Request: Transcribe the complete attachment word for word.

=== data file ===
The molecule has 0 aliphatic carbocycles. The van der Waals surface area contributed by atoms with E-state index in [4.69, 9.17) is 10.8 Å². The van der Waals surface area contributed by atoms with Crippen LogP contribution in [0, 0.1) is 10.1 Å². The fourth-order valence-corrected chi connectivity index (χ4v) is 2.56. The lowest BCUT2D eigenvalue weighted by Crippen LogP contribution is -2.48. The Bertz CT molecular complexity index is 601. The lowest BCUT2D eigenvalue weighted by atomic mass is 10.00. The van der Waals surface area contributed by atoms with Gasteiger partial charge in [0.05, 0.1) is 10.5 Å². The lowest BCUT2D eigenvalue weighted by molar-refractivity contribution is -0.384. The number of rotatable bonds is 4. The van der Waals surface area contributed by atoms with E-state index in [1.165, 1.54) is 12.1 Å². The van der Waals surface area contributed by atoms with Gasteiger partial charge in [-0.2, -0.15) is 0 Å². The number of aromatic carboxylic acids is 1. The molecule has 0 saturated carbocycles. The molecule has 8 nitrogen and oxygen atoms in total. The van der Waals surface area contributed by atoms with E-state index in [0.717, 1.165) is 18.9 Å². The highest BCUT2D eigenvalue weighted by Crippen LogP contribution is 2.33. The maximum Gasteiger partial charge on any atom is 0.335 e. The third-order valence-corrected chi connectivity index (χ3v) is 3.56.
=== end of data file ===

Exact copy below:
The molecule has 0 aliphatic carbocycles. The van der Waals surface area contributed by atoms with E-state index in [4.69, 9.17) is 10.8 Å². The van der Waals surface area contributed by atoms with Crippen LogP contribution in [0, 0.1) is 10.1 Å². The fourth-order valence-corrected chi connectivity index (χ4v) is 2.56. The lowest BCUT2D eigenvalue weighted by Crippen LogP contribution is -2.48. The Bertz CT molecular complexity index is 601. The lowest BCUT2D eigenvalue weighted by atomic mass is 10.00. The van der Waals surface area contributed by atoms with Gasteiger partial charge in [0.05, 0.1) is 10.5 Å². The lowest BCUT2D eigenvalue weighted by molar-refractivity contribution is -0.384. The number of rotatable bonds is 4. The van der Waals surface area contributed by atoms with E-state index in [1.165, 1.54) is 12.1 Å². The van der Waals surface area contributed by atoms with Gasteiger partial charge in [-0.2, -0.15) is 0 Å². The number of aromatic carboxylic acids is 1. The molecule has 0 saturated carbocycles. The molecule has 8 nitrogen and oxygen atoms in total. The van der Waals surface area contributed by atoms with E-state index in [0.717, 1.165) is 18.9 Å². The highest BCUT2D eigenvalue weighted by Crippen LogP contribution is 2.33. The maximum Gasteiger partial charge on any atom is 0.335 e. The third-order valence-corrected chi connectivity index (χ3v) is 3.56.